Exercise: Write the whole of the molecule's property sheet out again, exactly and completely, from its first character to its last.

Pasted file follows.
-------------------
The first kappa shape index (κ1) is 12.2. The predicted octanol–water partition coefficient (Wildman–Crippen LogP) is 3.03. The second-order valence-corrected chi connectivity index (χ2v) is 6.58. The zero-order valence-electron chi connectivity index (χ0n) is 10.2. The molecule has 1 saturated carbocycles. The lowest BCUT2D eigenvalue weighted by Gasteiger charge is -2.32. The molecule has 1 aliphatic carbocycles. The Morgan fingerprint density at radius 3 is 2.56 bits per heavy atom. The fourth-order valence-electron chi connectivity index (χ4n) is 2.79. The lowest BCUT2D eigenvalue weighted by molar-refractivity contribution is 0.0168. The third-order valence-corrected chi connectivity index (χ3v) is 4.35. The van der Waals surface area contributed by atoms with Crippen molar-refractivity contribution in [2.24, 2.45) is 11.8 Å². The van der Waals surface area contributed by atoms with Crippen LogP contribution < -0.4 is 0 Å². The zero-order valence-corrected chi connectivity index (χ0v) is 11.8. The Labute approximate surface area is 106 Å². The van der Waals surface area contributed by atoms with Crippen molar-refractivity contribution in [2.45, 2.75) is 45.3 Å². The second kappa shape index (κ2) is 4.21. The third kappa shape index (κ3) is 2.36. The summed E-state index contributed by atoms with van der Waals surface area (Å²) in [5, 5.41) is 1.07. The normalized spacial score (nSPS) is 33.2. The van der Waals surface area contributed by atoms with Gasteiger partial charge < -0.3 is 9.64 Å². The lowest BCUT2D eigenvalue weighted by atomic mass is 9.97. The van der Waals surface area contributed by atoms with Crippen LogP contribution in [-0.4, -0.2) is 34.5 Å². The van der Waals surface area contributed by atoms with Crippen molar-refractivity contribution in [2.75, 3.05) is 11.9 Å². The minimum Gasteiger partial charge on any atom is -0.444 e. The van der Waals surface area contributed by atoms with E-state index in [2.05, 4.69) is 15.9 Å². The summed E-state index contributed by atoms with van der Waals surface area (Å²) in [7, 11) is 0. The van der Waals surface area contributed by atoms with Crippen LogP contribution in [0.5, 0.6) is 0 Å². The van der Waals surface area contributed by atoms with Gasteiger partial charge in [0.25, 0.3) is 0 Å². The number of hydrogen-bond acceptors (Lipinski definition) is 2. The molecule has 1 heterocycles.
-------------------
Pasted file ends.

The first kappa shape index (κ1) is 12.2. The predicted octanol–water partition coefficient (Wildman–Crippen LogP) is 3.03. The second-order valence-corrected chi connectivity index (χ2v) is 6.58. The zero-order valence-electron chi connectivity index (χ0n) is 10.2. The molecule has 1 saturated carbocycles. The lowest BCUT2D eigenvalue weighted by Gasteiger charge is -2.32. The molecule has 1 aliphatic carbocycles. The Morgan fingerprint density at radius 3 is 2.56 bits per heavy atom. The fourth-order valence-electron chi connectivity index (χ4n) is 2.79. The lowest BCUT2D eigenvalue weighted by molar-refractivity contribution is 0.0168. The third-order valence-corrected chi connectivity index (χ3v) is 4.35. The van der Waals surface area contributed by atoms with Crippen molar-refractivity contribution in [2.24, 2.45) is 11.8 Å². The van der Waals surface area contributed by atoms with Crippen LogP contribution < -0.4 is 0 Å². The zero-order valence-corrected chi connectivity index (χ0v) is 11.8. The Labute approximate surface area is 106 Å². The van der Waals surface area contributed by atoms with Crippen molar-refractivity contribution in [2.45, 2.75) is 45.3 Å². The second kappa shape index (κ2) is 4.21. The third kappa shape index (κ3) is 2.36. The summed E-state index contributed by atoms with van der Waals surface area (Å²) in [5, 5.41) is 1.07. The normalized spacial score (nSPS) is 33.2. The van der Waals surface area contributed by atoms with Gasteiger partial charge < -0.3 is 9.64 Å². The lowest BCUT2D eigenvalue weighted by atomic mass is 9.97. The van der Waals surface area contributed by atoms with Crippen LogP contribution in [-0.4, -0.2) is 34.5 Å². The van der Waals surface area contributed by atoms with Crippen molar-refractivity contribution in [2.75, 3.05) is 11.9 Å². The minimum Gasteiger partial charge on any atom is -0.444 e. The van der Waals surface area contributed by atoms with E-state index in [2.05, 4.69) is 15.9 Å². The summed E-state index contributed by atoms with van der Waals surface area (Å²) in [7, 11) is 0. The van der Waals surface area contributed by atoms with Crippen LogP contribution in [0.5, 0.6) is 0 Å². The van der Waals surface area contributed by atoms with Gasteiger partial charge in [0.25, 0.3) is 0 Å². The number of hydrogen-bond acceptors (Lipinski definition) is 2. The molecule has 1 heterocycles.